Is it the time for the fluttering bird to take a dip in the tiny cool puddle, and for the other one, that flame-throated bulbul, carrying a silky grass leaf to that topmost branch of that lush happy tree, to finish weaving its nest?
And is it the time for the Oo slithery snake, zigzagging like a threatening thought, to just be itself and rest in the sun, simply meditating, with its uncanny sense of smell taking in the jungle’s fragrance?
And… and is it the time for the slim sharp golden jackal, dancing a slow jazz twist otherwise, to sit under a tree with a full stomach, attentive ears and a cheerful beam?
And ohhh… is it the time then… for the lion-tailed macaques, frolicking as a rule, to alert-a-l-e-r-t-ALERT all in the jungle about the royal king’s visit?
Is it the time… I don’t know… there isn’t a clock in the jungle that tells time. Is there? Yes, there indeed is.
The animal and plant kingdom are joyful disciplined folks, every species, diurnal and nocturnal, breathe in the jungle’s air, finish all its chores on time, maintain a balanced diet, sip water leisurely and quietly rests zzz…
They keep following the clock that shines up in the sky – they follow the shadows and the white shimmery light at night and the rhythmical wind and the damp, dry, crumbly and chilly seasons.
Clock in the Jungle (written by Ketki Pandit and illustrated by Sneha Uplekar) narrates in verse this saga of the punctual wildlife, revealing a powerful secret that every species adhere to by choice, the simple sweet habit of keeping the clock always running.
Listen to this another story that utters no word, that is as silent as a voiceless thought, behold its magic, it will enchant you, surprise you and remind you of the climate’s call.
My Friends Are Missing (by paper artist Keerthana Ramesh) is a pop-up book that introduces us to thirty endangered species in the world, delicate, quiet and tolerant beings, that are battling the climate’s challenge, positioned at the forefront, they continue to face the impatient and greedy world’s madness.
Just like in the pop-up book, these species with a functioning clock and a devoted heart, step forward in the drastically changing world where their natural habitats are transformed into a smog-loving, power-hungry factory that clickety-clack runs in the anti-clock direction, challenging the earth’s circadian cycle.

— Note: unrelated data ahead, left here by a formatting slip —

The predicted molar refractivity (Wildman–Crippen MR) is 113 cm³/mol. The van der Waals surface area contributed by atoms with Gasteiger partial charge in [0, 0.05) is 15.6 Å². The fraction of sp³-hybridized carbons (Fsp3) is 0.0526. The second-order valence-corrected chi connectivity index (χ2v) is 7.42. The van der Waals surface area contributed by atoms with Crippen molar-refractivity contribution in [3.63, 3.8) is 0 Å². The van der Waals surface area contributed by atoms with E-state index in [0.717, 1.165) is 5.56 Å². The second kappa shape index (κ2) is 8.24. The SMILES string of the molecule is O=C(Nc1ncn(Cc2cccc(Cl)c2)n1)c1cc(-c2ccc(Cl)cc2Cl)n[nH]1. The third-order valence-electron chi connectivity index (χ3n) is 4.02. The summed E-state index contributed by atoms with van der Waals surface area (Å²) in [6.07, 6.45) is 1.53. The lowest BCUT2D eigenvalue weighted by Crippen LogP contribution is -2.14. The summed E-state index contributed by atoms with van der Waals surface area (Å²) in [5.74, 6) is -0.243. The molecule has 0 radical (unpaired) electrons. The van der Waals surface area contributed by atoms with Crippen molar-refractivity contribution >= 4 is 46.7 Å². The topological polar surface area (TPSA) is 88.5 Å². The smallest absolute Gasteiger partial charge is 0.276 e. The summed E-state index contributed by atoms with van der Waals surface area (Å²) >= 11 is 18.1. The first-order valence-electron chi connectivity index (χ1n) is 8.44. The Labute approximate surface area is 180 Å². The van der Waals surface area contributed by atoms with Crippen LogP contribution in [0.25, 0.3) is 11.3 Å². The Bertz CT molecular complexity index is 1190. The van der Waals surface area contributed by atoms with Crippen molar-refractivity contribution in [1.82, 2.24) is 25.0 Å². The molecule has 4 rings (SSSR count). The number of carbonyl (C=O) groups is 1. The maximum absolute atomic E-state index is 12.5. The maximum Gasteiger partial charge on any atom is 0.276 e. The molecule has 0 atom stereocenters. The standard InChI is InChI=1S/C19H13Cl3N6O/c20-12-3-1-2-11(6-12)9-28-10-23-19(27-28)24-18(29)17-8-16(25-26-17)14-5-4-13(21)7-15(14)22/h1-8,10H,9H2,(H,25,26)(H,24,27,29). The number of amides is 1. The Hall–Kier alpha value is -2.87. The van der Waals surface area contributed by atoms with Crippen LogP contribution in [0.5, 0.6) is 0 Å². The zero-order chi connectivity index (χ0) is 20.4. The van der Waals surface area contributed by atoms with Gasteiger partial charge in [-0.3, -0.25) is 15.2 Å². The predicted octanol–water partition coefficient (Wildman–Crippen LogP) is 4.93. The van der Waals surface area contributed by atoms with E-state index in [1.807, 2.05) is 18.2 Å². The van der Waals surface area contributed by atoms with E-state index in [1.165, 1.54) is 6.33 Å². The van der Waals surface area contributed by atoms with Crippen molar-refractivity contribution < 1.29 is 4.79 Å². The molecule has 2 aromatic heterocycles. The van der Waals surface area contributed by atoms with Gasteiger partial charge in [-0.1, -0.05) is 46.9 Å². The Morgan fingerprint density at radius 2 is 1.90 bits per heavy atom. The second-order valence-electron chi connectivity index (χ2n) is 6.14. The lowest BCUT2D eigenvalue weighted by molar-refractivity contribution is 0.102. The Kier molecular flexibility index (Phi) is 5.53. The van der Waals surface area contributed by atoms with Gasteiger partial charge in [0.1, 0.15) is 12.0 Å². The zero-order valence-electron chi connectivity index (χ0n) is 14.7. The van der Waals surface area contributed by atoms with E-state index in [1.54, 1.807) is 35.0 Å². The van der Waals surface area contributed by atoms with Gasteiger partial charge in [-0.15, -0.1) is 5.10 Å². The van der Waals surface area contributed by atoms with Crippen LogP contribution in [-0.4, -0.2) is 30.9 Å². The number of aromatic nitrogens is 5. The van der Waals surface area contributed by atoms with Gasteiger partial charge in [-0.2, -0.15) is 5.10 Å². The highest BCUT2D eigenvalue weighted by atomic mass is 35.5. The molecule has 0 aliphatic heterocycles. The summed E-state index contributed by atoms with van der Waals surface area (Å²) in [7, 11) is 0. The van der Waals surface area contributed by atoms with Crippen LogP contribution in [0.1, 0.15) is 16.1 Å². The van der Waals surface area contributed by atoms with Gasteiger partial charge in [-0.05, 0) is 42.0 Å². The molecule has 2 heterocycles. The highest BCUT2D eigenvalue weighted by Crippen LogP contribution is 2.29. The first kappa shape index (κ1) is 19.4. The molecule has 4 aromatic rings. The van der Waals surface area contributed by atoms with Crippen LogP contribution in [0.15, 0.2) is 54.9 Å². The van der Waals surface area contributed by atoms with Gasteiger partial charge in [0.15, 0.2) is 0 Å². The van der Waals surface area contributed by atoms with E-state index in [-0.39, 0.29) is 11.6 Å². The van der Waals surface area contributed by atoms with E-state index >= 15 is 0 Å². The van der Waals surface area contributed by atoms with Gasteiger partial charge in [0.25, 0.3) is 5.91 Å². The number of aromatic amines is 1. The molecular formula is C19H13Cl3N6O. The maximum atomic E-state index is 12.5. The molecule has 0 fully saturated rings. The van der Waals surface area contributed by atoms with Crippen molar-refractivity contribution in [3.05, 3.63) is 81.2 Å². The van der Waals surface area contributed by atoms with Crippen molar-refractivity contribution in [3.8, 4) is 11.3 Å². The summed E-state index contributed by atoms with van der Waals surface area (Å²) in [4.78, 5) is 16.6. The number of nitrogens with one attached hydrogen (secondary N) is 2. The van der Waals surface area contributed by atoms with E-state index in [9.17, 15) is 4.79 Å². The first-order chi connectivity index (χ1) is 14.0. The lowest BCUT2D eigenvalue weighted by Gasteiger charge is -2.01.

“The damage is ours, the curse is ours, the solution won’t come from the aliens”, said a Kemp’s ridley sea turtle before taking a dip in the Gulf of Mexico.
And what the elusive bird, New Caledonian Owlet-Nightjar, commented in 1998 isn’t clear because it vanished before the reporter could pen-it-down and hasn’t been spotted since then.
Only our blue-green planet knows where this elusive bird resides, but she won’t tell for she loves mysteries. Our lonely planet is not so lonely as so many hidden mysteries and stories unfolding simultaneously accompany it; our dear earth provides a home for all.
In How The Earth Got Its Beauty (written by Sudha Murty and illustrated by Priyanka Pachpande) Mother Earth, decades after the creation of the planet, disguised as a little girl meets three sisters – Sunaina, Shyama and Seeta – to find out if humans are living peacefully and she finds out that the three sisters desire for something else in their lives. Will Mother Earth grant their wishes?
The story emphasises values like patience, compassion and empathy, highlighting also the selflessness and power of Mother Earth; the author writes, “Whenever humans become selfish and uncaring towards Mother Earth, she makes her presence felt and restores the balance in the world.”
We, the forgetful ones, so often forget about our home, not the walled-well-lit-well-decorated-space, but the beautiful breathing planet that never forgets us even when it rotates ceaselessly, matching its clock with the burning star’s every aeon.
It is time for a treasure hunt, go to the jungle and look for a clock, then walk in the direction its three hands (seconds, minutes and hours) point at, one day at a time, and look for the endangered species. Be patient and kind, focus on the treasure, the great grand treasure, value it, it is your home, your only home.